Without being disrespectful, let’s think back to the tragic murder of 17-year-old Nabra Hassanen in Virginia last year. She was murdered during Ramadan after leaving her local mosque, and she wore hijab. She was with her group of friends, and even though it was late, that should’ve been enough to keep her safe. She shouldn’t ever have had to worry about anything in the first place, because no one should be targeted for what they choose to wear or not wear. These are the types of tragedies we need to stop from happening, and I’m always worried about these kinds of acts of horror happening to my Muslim brothers and sisters, to be perfectly honest.

Wearing hijab is a public declaration of faith. I’ve stated it already, but bless all of you hijabis who observe it day after day without hesitation. Bless the non-hijabis as well. Bless the women who want to start observing but are still too scared, like I am.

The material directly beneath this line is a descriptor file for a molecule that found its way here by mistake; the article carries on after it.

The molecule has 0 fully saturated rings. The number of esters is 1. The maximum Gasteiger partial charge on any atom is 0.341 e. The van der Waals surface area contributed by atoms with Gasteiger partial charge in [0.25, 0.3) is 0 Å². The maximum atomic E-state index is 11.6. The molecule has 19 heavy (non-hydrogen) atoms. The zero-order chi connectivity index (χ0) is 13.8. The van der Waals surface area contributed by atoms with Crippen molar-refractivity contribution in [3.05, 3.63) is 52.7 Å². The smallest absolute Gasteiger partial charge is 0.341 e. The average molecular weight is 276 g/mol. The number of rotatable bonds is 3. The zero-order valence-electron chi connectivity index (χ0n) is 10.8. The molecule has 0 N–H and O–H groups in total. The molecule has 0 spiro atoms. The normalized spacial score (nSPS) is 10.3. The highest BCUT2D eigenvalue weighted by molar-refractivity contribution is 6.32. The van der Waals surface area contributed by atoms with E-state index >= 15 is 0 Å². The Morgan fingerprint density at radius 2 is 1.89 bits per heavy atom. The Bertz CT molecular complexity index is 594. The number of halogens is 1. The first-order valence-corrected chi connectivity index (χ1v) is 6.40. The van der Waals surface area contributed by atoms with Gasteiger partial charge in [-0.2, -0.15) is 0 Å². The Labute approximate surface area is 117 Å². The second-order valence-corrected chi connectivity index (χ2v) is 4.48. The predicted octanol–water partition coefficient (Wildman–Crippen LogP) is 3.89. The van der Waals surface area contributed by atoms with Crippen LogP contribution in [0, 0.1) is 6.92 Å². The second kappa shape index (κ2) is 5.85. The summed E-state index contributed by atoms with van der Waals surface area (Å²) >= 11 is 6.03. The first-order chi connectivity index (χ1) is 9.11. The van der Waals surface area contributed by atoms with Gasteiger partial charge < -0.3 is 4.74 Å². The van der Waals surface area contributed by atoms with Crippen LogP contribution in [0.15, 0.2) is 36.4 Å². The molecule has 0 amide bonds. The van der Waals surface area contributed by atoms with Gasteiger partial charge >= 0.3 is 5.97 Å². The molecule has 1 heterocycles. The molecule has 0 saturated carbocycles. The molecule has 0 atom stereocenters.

Insha’Allah one day you will get there and meet your own goals, and when that happens, I hope men like this one don’t try to get in your way. Everyone should be able to live their own lives without judgement, as long as they’re not hurting anyone, and they’re making themselves happy, and that applies to everything in life, not just Islam and wearing hijab. We as humans do not control others. We only control ourselves.  And sometimes, knowing there are people out there like this man, that’s a terrifying thought.  

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What Happened to Me and My Family on Eid Was the Scariest Thing I’ve Ever Been Through